Required Reading: News


It is with a complicated mix of excitement and sadness that I make the following announcement.

As some of you remember, just over a year ago I reported that I was shifting my academic (and activist) work from free culture related issues to (what I called) “corruption.” At Stanford, a year ago, I outlined what this work would be: To focus on the many institutions in public life that depend upon trust to succeed, but which are jeopardizing that trust through an improper dependence on money. Read the New York Times Editorial of last week. Or think of medical researchers receiving money from drug companies whose drugs they review; legal academics receiving money to provide public policy advice from the very institutions affected by that advice; or Congress filled with Members focused obsessively on how to raise money to secure their (or their party’s) tenure. In all these cases, dependency on money in these ways tends to weaken public trust. Or so was my hypothesis when I launched on this project.

But how I would pursue this work has been a constant challenge. I started immediately to devour the books recommended to me by colleagues and on my wiki. I attended conferences and gave talks about the subject. I began a series of interviews with insiders. And with the help of Joe Trippi, I launched Change Congress, which was designed to focus these issues in the context of American politics.

Throughout this process, however, I have felt that the work would require something more. That the project I had described was bigger than a project that I, one academic, could pursue effectively. This wasn’t an issue that would be fixed with a book. Or even with five books. It is instead a problem that required a new focus by many people, across disciplines, learning or relearning something important about how trust was built.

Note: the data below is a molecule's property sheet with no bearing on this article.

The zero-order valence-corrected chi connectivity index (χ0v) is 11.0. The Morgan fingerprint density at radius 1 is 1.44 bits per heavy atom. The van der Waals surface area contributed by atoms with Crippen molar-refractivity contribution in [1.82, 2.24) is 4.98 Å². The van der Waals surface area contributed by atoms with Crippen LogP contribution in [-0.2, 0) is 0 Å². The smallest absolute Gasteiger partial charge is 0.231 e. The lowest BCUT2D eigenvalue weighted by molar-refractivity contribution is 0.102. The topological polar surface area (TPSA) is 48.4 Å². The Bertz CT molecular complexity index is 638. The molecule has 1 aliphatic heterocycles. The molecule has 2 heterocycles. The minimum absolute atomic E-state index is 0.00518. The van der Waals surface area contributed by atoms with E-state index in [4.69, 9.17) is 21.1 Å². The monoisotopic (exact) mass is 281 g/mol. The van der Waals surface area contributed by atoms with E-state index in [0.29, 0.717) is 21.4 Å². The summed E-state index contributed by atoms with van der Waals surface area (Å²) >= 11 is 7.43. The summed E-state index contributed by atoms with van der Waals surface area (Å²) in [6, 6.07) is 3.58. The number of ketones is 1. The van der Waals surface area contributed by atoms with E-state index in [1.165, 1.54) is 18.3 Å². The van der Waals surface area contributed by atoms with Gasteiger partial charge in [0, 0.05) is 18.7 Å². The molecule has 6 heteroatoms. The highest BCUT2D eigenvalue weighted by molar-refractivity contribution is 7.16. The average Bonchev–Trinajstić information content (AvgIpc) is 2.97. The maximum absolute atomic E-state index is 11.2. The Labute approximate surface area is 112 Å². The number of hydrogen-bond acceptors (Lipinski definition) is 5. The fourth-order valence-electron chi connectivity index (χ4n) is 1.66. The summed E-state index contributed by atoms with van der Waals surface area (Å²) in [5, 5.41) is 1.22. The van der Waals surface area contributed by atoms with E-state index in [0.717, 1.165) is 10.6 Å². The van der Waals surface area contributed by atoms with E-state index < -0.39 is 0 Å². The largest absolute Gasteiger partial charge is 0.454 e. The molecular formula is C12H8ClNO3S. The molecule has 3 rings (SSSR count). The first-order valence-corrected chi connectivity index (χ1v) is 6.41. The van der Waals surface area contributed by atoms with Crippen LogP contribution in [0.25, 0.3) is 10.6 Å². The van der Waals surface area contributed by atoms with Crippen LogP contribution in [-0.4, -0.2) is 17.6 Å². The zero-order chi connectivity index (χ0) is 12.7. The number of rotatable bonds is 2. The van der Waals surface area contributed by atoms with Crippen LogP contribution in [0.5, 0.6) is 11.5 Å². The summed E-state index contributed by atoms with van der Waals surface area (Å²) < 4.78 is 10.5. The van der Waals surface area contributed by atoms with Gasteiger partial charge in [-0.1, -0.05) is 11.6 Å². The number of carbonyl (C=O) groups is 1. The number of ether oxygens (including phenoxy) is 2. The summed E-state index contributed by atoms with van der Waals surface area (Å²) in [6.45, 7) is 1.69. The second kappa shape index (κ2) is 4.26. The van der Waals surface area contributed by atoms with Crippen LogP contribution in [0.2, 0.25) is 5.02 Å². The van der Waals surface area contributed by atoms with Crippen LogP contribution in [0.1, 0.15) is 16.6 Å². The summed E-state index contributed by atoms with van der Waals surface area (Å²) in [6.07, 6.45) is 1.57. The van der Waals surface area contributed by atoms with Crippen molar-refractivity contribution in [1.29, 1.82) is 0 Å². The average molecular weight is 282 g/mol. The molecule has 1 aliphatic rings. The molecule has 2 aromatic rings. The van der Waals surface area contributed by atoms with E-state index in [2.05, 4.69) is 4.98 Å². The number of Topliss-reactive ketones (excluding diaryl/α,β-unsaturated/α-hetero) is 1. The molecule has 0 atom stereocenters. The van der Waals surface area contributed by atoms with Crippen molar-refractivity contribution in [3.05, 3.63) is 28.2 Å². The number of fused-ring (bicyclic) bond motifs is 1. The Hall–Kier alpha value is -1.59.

About six months ago, I was asked to consider locating this research at a very well established ethics center at Harvard University. Launched more than two decades ago, the Safra Center was first committed to building a program on ethics that would inspire similar programs at universities across the country. But the suggestion was made that after more than two decades of enormous success, it may make sense for the Center to consider focusing at least part of its work on a single problem. No one was certain this made sense, but I was asked to sketch a proposal that wouldn’t necessarily displace the current work of the Center, but which would become a primary focus of the Center, and complement its mission.

I did that, mapping a five year project that would draw together scholars from a wide range of disciplines to focus on this increasingly important problem of improper dependence. Harvard liked the proposal. In November, the Provost of Harvard University invited me to become the director of the Safra Center. Last week, I accepted the offer. In the summer, I will begin an appointment at the Harvard Law School, while directing the Safra Center.